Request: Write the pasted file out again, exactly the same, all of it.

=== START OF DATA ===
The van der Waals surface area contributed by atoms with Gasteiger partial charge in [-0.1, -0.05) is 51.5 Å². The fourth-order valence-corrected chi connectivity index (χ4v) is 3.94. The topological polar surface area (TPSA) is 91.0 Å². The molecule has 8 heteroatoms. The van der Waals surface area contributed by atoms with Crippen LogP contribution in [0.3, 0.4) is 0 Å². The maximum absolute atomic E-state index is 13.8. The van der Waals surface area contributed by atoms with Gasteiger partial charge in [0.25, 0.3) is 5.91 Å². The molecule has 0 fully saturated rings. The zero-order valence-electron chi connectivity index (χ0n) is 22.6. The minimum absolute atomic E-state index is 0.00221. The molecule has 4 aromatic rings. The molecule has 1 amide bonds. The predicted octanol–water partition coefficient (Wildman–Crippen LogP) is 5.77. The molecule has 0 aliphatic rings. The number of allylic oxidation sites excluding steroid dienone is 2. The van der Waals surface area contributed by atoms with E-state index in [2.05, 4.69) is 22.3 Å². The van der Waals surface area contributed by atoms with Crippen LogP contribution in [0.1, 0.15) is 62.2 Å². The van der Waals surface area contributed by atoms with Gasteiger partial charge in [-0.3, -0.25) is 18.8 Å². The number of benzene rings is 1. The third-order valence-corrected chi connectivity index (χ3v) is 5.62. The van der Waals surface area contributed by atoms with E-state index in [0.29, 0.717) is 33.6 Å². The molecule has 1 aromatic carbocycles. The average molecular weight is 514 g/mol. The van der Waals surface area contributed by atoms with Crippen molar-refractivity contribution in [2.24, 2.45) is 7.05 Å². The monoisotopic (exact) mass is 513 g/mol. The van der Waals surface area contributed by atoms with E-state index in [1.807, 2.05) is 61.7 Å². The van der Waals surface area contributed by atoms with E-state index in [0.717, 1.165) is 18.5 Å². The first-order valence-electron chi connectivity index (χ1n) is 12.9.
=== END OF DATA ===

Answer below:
The van der Waals surface area contributed by atoms with Gasteiger partial charge in [-0.1, -0.05) is 51.5 Å². The fourth-order valence-corrected chi connectivity index (χ4v) is 3.94. The topological polar surface area (TPSA) is 91.0 Å². The molecule has 8 heteroatoms. The van der Waals surface area contributed by atoms with Crippen LogP contribution in [0.3, 0.4) is 0 Å². The maximum absolute atomic E-state index is 13.8. The van der Waals surface area contributed by atoms with Gasteiger partial charge in [0.25, 0.3) is 5.91 Å². The molecule has 0 fully saturated rings. The zero-order valence-electron chi connectivity index (χ0n) is 22.6. The minimum absolute atomic E-state index is 0.00221. The molecule has 4 aromatic rings. The molecule has 1 amide bonds. The predicted octanol–water partition coefficient (Wildman–Crippen LogP) is 5.77. The molecule has 0 aliphatic rings. The number of allylic oxidation sites excluding steroid dienone is 2. The van der Waals surface area contributed by atoms with E-state index in [2.05, 4.69) is 22.3 Å². The van der Waals surface area contributed by atoms with Crippen LogP contribution in [0.1, 0.15) is 62.2 Å². The van der Waals surface area contributed by atoms with Gasteiger partial charge in [-0.3, -0.25) is 18.8 Å². The number of benzene rings is 1. The third-order valence-corrected chi connectivity index (χ3v) is 5.62. The van der Waals surface area contributed by atoms with E-state index in [0.29, 0.717) is 33.6 Å². The molecule has 1 aromatic carbocycles. The average molecular weight is 514 g/mol. The van der Waals surface area contributed by atoms with Crippen molar-refractivity contribution in [2.24, 2.45) is 7.05 Å². The monoisotopic (exact) mass is 513 g/mol. The van der Waals surface area contributed by atoms with E-state index in [1.807, 2.05) is 61.7 Å². The van der Waals surface area contributed by atoms with E-state index in [0.717, 1.165) is 18.5 Å². The first-order valence-electron chi connectivity index (χ1n) is 12.9.